For those who remember playing the Bubble Bobble video games, you remember the cuteness and bright cartoon-like atmosphere which balanced out a very deep game, and one that caught the attention of many an Arcader, myself included. After all, what’s not fun about trapping creatures in bubbles and then popping them once trapped? It’s quirky, yet good fun all at the same time.
But there’s no way anything else could be done with these two lovable dinosaurs, right?
In June of 1994, Taito created a game called Puzzle Bobble (also called Bust-A-Move) that featured their two dinos in a new type of game, but one that wasn’t too unfamiliar. Much like other puzzle games like Tetris, Dr. Mario and Dr. Robotnik’s Mean Bean Machine, this puzzle game was distinct over how to solve the puzzles.
The way each stage starts, you have an assortment of creatures trapped in different colored bubbles, and our two dino heroes are at the bottom with more bubbles which you can then shoot onto the field, with one being loaded onto the launcher and another waiting in the wings to be used right after. The bubbles then go flying until they either touch the wall or until they touch another bubble. The objective is to line up three or more bubbles of the same color which then clears that specific assortment. Now one would think that would be all to it – which it is to some extents – but if an assortment of bubbles is cleared, and there’s another set below it that’s connected to the former collection, then that set will drop and increase your score more, which can come in handy in tight moments, plus as you play the stages more Arcaders can get pretty creative with this, which only increases the replay value.
But to be able to pull this off takes a great deal of practice, not just with knowing how to use the color bubbles given to you but also how the launcher is positioned, for that is what really makes the difference. Even the slightest adjustment can make or break your game, but since this part is trial-and-error, you won’t really know until after you make a mistake a few times.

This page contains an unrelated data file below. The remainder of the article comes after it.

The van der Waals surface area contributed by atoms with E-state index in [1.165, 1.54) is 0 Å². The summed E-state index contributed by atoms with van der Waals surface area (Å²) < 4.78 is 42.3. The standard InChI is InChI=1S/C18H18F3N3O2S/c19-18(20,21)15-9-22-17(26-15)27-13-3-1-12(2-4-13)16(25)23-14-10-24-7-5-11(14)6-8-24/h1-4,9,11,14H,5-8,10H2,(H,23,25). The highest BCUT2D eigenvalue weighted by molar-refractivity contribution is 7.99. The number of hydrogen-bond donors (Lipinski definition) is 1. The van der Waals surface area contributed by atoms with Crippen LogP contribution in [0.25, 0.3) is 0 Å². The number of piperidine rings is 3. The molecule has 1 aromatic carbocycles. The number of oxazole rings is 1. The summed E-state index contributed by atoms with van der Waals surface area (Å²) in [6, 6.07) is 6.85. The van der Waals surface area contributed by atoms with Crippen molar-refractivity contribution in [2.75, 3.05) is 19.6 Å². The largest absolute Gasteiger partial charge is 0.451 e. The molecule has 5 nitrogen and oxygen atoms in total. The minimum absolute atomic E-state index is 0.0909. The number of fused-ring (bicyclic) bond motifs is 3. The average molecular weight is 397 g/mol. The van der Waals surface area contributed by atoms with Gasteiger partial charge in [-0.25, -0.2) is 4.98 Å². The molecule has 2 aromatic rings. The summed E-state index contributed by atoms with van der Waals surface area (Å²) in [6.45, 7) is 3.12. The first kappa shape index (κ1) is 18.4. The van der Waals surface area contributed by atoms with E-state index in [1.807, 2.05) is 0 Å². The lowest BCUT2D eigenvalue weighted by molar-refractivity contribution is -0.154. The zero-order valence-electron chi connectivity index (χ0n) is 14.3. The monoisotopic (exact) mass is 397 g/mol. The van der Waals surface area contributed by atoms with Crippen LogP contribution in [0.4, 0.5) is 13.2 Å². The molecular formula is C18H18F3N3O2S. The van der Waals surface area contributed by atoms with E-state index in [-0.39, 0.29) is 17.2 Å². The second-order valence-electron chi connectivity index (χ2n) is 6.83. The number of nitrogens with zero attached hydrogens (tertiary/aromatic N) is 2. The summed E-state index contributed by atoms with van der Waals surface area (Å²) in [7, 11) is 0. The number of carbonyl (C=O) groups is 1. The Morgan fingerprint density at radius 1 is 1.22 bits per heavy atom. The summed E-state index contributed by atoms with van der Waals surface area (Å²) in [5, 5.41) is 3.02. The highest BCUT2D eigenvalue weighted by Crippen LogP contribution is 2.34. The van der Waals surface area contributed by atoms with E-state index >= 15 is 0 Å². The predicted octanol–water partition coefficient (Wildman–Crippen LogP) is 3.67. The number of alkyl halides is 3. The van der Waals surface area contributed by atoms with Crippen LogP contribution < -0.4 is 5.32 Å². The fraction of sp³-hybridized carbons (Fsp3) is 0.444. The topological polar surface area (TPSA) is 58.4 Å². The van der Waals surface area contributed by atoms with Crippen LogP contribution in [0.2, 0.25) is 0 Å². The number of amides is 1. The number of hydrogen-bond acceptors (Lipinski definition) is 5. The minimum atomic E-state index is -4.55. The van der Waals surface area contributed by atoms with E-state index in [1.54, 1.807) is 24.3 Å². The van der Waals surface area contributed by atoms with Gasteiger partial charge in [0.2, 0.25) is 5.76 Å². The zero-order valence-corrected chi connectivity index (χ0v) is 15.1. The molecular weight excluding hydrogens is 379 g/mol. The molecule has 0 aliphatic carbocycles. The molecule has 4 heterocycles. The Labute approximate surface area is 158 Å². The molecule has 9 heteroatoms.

But make sure not to take too long, because while you don’t have a timer counting down, the ceiling of the playing field starts to narrow the more time goes by, so the game does force you to think on your feet a bit.
In all, this Arcade game is definitely a must have if you are a fan of puzzle-type arcade games, and while I myself was more of a fan of the regular Bubble Bobble titles, I got hooked on this the moment I played it the first time back during my Disney Quest days, and now that I have this game on my Switch I get to relive those moments again.
While this game does take quite a long time to master, the learning curve is small, and the fun factor is high, plus the colorfulness and whimsicalness of the game make it appealing for everyone. And even if you aren’t the biggest fan of puzzle-games, it will grab your attention for sure. It’s 2-Player mode also makes it ideal for two friends to play together, especially since you can get competitive as you clear out your own field and fill up your opponent’s in the process.
So whether it be as a digital copy for any of the consoles, or if you’re fortunate enough to have the Arcade cabinet, go turn it on and Bust-A-Move!
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